This week, the Rev. Dr. Hilary Cooke became the new chaplain at the Chapel of the Good Shepherd, the Episcopal Church campus ministry at Purdue University. One of her top priorities is dismantling common campus misconceptions about Christianity.
“I’m really excited to be present on Purdue’s campus because we live in a community that is very diverse, but the predominant Christian voice here is a pretty conservative evangelical voice,” Cooke says. “I want people to know that the Episcopal Church is here, and we are Christian and we love Jesus. And we also love LGBTQI folks, and we want to address the chronic illness of racism.”
“I think we have a real opportunity to do exciting and innovative things in the Episcopal Church,” she says. “And a college campus is a great place to do that. I love working with young adults — I love how they are discerning and exploring ideas.”
Cooke grew up in Burlington, Vermont, where her mother is a deacon and her father is a professor. Her new job is a return Good Shepherd, where she served as associate priest in 2006 and 2007 alongside the Rev. Peter Bunder, who served as chaplain for 34 years before his retirement in August.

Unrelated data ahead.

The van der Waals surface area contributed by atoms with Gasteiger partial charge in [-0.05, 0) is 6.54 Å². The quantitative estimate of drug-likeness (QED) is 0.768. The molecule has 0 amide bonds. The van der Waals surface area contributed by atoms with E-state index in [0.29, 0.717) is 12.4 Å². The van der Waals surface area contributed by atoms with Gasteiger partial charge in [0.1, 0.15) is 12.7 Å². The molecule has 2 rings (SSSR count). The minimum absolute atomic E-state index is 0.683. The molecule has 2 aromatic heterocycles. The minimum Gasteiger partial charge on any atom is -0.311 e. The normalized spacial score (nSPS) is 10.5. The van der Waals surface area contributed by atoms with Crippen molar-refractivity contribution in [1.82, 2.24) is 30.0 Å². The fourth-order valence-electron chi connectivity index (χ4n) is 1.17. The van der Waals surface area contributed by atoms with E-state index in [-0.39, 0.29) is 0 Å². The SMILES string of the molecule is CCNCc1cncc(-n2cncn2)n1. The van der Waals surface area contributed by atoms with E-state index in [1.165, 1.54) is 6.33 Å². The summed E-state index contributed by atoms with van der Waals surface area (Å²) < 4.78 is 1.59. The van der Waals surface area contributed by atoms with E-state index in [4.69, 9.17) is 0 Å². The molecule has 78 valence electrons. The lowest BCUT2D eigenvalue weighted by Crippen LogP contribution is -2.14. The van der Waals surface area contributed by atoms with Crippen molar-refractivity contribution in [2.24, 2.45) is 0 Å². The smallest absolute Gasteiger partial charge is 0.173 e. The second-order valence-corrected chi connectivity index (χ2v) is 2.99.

Cooke’s connection to Good Shepherd, however, began many decades ago. “My roots here go way back,” she said in a letter to the community. “My mother attended Good Shepherd when she was a student at Purdue in the 60s. In fact, my parents were married at Good Shepherd.”
Until the end of September, Cooke was associate rector at St. John’s in Lafayette, and she believes the parish and the campus ministry have an opportunity for deeper connection.
“It’s funny, because I really loved being at St. John’s and I was not planning to leave” she says. “But when this opportunity at Good Shepherd was presented to me, the people at St. John’s said, ‘we’re so sad to lose you, but it’s so clear that God is calling us as a greater Episcopal Community – Lafayette and West Lafayette – to support this campus community.’”
Cooke’s first Sunday as chaplain at Good Shepherd is October 13. After the 10 a.m. Eucharist, the community will host a celebration to welcome her. Learn more.